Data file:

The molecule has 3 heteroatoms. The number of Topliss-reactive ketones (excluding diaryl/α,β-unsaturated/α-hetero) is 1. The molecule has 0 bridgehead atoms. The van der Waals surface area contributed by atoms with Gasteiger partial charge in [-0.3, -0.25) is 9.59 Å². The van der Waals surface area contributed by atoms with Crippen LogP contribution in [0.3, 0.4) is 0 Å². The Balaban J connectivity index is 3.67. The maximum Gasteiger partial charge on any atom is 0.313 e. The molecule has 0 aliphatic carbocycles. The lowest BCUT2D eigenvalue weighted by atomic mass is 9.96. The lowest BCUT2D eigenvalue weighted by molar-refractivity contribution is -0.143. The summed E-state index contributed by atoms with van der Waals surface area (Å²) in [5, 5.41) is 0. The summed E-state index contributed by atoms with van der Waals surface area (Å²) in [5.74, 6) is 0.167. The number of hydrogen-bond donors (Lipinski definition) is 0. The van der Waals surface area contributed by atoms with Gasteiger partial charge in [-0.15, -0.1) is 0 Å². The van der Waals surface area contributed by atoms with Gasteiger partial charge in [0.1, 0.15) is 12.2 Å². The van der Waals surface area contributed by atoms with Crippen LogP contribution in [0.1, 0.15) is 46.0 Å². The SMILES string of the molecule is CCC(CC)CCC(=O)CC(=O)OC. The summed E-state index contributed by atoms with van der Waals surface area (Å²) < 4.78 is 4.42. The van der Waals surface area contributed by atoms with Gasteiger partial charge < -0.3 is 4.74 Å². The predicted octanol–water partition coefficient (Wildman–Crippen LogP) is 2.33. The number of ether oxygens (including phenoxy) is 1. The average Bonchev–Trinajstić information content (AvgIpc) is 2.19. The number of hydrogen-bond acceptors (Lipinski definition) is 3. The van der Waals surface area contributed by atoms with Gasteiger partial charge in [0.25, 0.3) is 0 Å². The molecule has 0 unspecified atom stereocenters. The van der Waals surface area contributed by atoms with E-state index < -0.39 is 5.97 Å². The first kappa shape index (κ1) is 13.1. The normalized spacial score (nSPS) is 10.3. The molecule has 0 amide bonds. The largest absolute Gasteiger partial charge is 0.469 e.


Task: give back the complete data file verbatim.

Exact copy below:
The molecule has 3 heteroatoms. The number of Topliss-reactive ketones (excluding diaryl/α,β-unsaturated/α-hetero) is 1. The molecule has 0 bridgehead atoms. The van der Waals surface area contributed by atoms with Gasteiger partial charge in [-0.3, -0.25) is 9.59 Å². The van der Waals surface area contributed by atoms with Crippen LogP contribution in [0.3, 0.4) is 0 Å². The Balaban J connectivity index is 3.67. The maximum Gasteiger partial charge on any atom is 0.313 e. The molecule has 0 aliphatic carbocycles. The lowest BCUT2D eigenvalue weighted by atomic mass is 9.96. The lowest BCUT2D eigenvalue weighted by molar-refractivity contribution is -0.143. The summed E-state index contributed by atoms with van der Waals surface area (Å²) in [5, 5.41) is 0. The summed E-state index contributed by atoms with van der Waals surface area (Å²) in [5.74, 6) is 0.167. The number of hydrogen-bond donors (Lipinski definition) is 0. The van der Waals surface area contributed by atoms with Gasteiger partial charge in [-0.15, -0.1) is 0 Å². The van der Waals surface area contributed by atoms with Gasteiger partial charge in [0.1, 0.15) is 12.2 Å². The van der Waals surface area contributed by atoms with Crippen LogP contribution in [0.1, 0.15) is 46.0 Å². The SMILES string of the molecule is CCC(CC)CCC(=O)CC(=O)OC. The summed E-state index contributed by atoms with van der Waals surface area (Å²) < 4.78 is 4.42. The van der Waals surface area contributed by atoms with Gasteiger partial charge < -0.3 is 4.74 Å². The predicted octanol–water partition coefficient (Wildman–Crippen LogP) is 2.33. The number of ether oxygens (including phenoxy) is 1. The average Bonchev–Trinajstić information content (AvgIpc) is 2.19. The number of hydrogen-bond acceptors (Lipinski definition) is 3. The van der Waals surface area contributed by atoms with Gasteiger partial charge in [0.25, 0.3) is 0 Å². The molecule has 0 unspecified atom stereocenters. The van der Waals surface area contributed by atoms with E-state index < -0.39 is 5.97 Å². The first kappa shape index (κ1) is 13.1. The normalized spacial score (nSPS) is 10.3. The molecule has 0 amide bonds. The largest absolute Gasteiger partial charge is 0.469 e.